Nicoeddf
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Re: Germany Considers Tornado Replacement

Sun Apr 15, 2018 4:46 pm

WIederling wrote:
keesje wrote:
The RAF selected their nearly retired Tornado's for the job.


don't risk expensive stuff that you would like to continue using.


Or take all the life out of your assets. Seems like a wise decision.
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Nicoeddf
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Re: Germany Considers Tornado Replacement

Sun Apr 15, 2018 4:49 pm

Dutchy wrote:
WIederling wrote:
keesje wrote:
The RAF selected their nearly retired Tornado's for the job.


don't risk expensive stuff that you would like to continue using.


Bullshit reason. Not even a funny comment.


Thanks for your reply about stealth.

I wonder however, why your replies are sometimes so unnecessary harsh when you don't agree with something like in the above quoted case. Is sharing opinions only ok if you tend to agree?
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keesje
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Re: Germany Considers Tornado Replacement

Sun Apr 15, 2018 10:54 pm

Nicoeddf wrote:
Dutchy wrote:
WIederling wrote:

don't risk expensive stuff that you would like to continue using.


Bullshit reason. Not even a funny comment.


Thanks for your reply about stealth.

I wonder however, why your replies are sometimes so unnecessary harsh when you don't agree with something like in the above quoted case. Is sharing opinions only ok if you tend to agree?


This attack is dead serious, people are murdered, a retaliation is launched to prevent it happening again, potentially killing more (innocent) people and risking pilots lives, but possibly also escalating the conflict (russia), triggering retaliations. The write-off value of a few fighter aircraft is the least concern of the decision makers. This isn't a game, it's for real.
"Never mistake motion for action." Ernest Hemingway
 
Ozair
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Re: Germany Considers Tornado Replacement

Mon Apr 16, 2018 1:00 am

Nicoeddf wrote:
Serious question as I have no clue about it: Realistically, what would it take to significantly, as in it actually matters in combat, reduce RCS for any conventional design?
I know that starting green field would be optimal as it ensures a fully integrated stealth approach.
But what can be achieved without compromising effectivity/flyability of the design?

Technically it is possible and several airframes have gone through similar treatments. For example the USAF F-16 fleet has gone through a number of RCS reduction measures typically captured by the Have Glass program. Info is below.

Have Glass consists of two efforts to reduce the RCS. Have Glass I adds an indium-tin-oxide layer to the gold tinted cockpit canopy. This is reflective to radar frequencies but actually reduces the plane's visibility to radar. An ordinary canopy would let radar signals straight through where they would strike the many edges and corners inside and bounce back strongly to the source, the reflective layer dissipates these signals instead. Have Glass II includes the Pacer Mud radar signature reduction and the Pacer Gem infrared signature reduction. Pacer Mud applies RAM coating to the forward and side facing areas of the F-16. These materials comprise ferromagnetic particles, embedded in a high-dielectric-constant polymer base. The dielectric material slows down the wave and the ferromagnetic particles absorb the energy. These coatings are also designed in a way that the small reflection from the front face of the absorber is cancelled by a residual reflection from the structure beneath it. For the application of this paint robots will be used, like the CASPER (Computer Aided Spray Paint Expelling Robot) system used for F-22 and the Have Glass II program used for painting 1,700 F-16s with RAM. Robots are essential because they can reach confined areas, as the inlet ducts, and can work without stepping on the aircraft. Pacer Mud processed aircraft can be recognised by their metallic like and shiny paintwork.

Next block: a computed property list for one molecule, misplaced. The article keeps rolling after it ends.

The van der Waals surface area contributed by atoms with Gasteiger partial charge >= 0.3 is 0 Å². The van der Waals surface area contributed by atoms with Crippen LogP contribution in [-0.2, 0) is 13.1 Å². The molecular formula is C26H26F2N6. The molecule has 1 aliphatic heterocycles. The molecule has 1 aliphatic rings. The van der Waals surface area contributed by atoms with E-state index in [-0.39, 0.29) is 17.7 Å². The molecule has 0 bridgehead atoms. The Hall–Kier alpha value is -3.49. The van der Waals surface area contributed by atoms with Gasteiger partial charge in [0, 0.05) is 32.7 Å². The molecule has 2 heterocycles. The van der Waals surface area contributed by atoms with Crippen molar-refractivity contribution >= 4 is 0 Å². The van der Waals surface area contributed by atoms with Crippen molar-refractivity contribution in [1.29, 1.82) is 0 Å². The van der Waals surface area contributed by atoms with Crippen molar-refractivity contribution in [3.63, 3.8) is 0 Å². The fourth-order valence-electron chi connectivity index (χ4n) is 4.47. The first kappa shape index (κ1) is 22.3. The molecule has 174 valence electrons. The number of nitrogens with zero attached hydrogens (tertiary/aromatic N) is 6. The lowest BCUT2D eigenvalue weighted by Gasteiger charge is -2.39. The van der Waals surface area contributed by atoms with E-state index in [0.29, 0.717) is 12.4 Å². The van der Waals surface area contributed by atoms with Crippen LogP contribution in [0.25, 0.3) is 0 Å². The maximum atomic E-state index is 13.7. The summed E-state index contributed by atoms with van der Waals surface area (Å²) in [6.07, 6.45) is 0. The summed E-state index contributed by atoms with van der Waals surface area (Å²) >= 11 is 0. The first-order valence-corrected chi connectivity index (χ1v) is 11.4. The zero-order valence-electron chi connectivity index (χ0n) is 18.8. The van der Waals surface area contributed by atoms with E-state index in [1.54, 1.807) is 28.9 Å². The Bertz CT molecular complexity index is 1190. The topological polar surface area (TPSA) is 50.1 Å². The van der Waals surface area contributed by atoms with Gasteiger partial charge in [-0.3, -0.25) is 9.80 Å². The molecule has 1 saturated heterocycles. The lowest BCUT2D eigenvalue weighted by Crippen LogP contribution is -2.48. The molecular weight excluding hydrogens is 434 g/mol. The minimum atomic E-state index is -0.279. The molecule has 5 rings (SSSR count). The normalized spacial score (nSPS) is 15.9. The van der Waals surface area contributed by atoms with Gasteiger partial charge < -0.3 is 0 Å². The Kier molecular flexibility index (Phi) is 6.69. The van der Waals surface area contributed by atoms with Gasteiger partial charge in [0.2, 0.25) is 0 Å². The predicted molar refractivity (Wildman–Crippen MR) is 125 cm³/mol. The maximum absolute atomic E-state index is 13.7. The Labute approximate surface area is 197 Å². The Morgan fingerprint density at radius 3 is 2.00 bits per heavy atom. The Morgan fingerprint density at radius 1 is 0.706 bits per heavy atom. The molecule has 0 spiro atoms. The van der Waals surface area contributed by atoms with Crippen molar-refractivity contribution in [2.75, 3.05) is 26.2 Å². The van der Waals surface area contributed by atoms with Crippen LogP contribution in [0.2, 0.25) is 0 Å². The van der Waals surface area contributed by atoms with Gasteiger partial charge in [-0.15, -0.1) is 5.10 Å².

http://wiki.scramble.nl/index.php/Lockh ... Have_Glass

So how much of a difference did the above modifications make to the RCS of the F-16? Not sure we will get an accurate answer but clearly the effort was worth it given how extensive the upgrade was to the whole fleet, and export customers.

If we look at newer airframes, such as the Eurocanards and the SH, they reportedly have clean RCS figures between 0.1 and 1 m2. I would say most of the low-hanging fruit of RCS reductions is already done and any effort to significantly impact the RCS, to achieve an order of magnitude reduction, would be a very costly exercise. As Duchy says, the RCS of these airframe sis always impacted by the carriage of external payloads so an attempt to further reduce this is probably fruitless. Boeing proposed the stealthy weapons pod for the SH for this purpose but that again will only lower the potential RCS so far compared to an internal payload.

Nicoeddf wrote:
E.g. could be non-load bearing fuselage panels be added to alter geometry?
Technical doability is more my interest, not so much cost-effectivity.

The F-16 RCS reduction apparently added approximately 100kg of RAM weigh to the empty aircraft so not a lot in the grand scheme but adding panels or other significant treatments would see increases that would directly impact performance, all in airframes that typically retain external payloads.